“Welcome to Hollywood! What’s your dream? Everybody comes here; this is Hollywood, land of dreams. Some dreams come true, some don’t; but keep on dreamin’ – this is Hollywood. Always time to dream, so keep on dreamin’.”
So ends the 1990 film Pretty Woman. However, people flocking to Hollywood chasing that ever elusive “Hollywood dream” is by no means a relatively new phenomena. Ever since motion pictures set up their base on the West Coast, men and women from all around the globe have made the journey with mixed successes. Yes luck and talent plays an enormous part in it, but for some, the achievement of this dream has been exponentially easier purely down to their sex, the colour of their skin, their sexual preference. Just how different a place would Hollywood be if the playing field was leveled a tad and a lot earlier than occurred in reality? This is the world explored in the latest limited series from Glee collaborators Ryan Murphy and Ian Brennan.
Dropping last Friday (May 1) on Netflix, the seven-episode series Hollywood, is not only a homage to the Golden era of the silver screen but a rewriting of its history. While it doesn’t hide the seedier underbelly running rife through the hills… the misogyny, the sexism, the racism, the exploitation, it also presents an idealised version of this mythic time where good can triumph over evil, everyone gets what they deserve (both good and bad), and where anything truly is possible.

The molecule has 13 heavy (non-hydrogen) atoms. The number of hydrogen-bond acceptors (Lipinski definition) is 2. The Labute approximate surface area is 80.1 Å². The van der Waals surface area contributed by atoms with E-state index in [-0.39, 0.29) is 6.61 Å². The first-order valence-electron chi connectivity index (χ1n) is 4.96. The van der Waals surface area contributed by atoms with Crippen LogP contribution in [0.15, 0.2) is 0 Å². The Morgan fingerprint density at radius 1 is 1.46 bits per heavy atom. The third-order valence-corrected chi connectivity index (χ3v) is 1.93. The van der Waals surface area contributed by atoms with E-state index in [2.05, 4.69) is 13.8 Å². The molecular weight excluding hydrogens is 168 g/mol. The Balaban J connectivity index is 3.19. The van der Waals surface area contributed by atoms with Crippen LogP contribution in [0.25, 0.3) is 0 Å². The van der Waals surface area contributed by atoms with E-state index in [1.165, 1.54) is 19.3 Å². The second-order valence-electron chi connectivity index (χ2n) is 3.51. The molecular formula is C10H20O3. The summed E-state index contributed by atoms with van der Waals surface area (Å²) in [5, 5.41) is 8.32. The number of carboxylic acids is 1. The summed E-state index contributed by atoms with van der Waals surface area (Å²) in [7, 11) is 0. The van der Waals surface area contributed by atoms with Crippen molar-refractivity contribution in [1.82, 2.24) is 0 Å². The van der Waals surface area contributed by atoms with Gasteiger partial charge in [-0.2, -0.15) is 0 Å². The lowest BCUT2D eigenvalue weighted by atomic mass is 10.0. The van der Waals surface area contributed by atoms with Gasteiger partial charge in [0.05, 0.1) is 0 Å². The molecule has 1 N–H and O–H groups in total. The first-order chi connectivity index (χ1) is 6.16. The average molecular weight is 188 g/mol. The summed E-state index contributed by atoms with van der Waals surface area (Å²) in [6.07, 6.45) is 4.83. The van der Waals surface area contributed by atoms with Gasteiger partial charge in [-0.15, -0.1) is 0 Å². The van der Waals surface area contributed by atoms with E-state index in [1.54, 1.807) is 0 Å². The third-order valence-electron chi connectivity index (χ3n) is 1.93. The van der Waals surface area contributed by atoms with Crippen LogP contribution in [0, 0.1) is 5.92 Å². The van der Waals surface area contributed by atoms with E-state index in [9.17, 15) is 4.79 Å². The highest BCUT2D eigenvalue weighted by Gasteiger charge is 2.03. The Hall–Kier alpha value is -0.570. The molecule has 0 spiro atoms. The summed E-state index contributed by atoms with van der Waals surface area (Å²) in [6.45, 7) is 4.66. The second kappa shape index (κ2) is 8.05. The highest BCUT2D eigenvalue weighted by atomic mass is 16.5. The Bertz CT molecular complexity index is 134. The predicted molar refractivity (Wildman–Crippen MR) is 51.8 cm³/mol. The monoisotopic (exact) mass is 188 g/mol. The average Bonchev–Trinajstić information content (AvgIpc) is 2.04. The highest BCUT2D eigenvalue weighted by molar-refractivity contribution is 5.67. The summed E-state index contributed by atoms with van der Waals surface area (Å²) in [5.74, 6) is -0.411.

The story takes anecdotes from the time and mixes it with an exploration of what if things were different as Hollywood took off post-World War II. What if a studio head was female? What if a coloured story was told? What if coloured actresses were able to have interesting, leading roles not just playing the maids or stereotypes? What if artists came out publicly? And while not exactly a novel idea, it is in the exploration of these questions that the series really shines and elevates it to another level.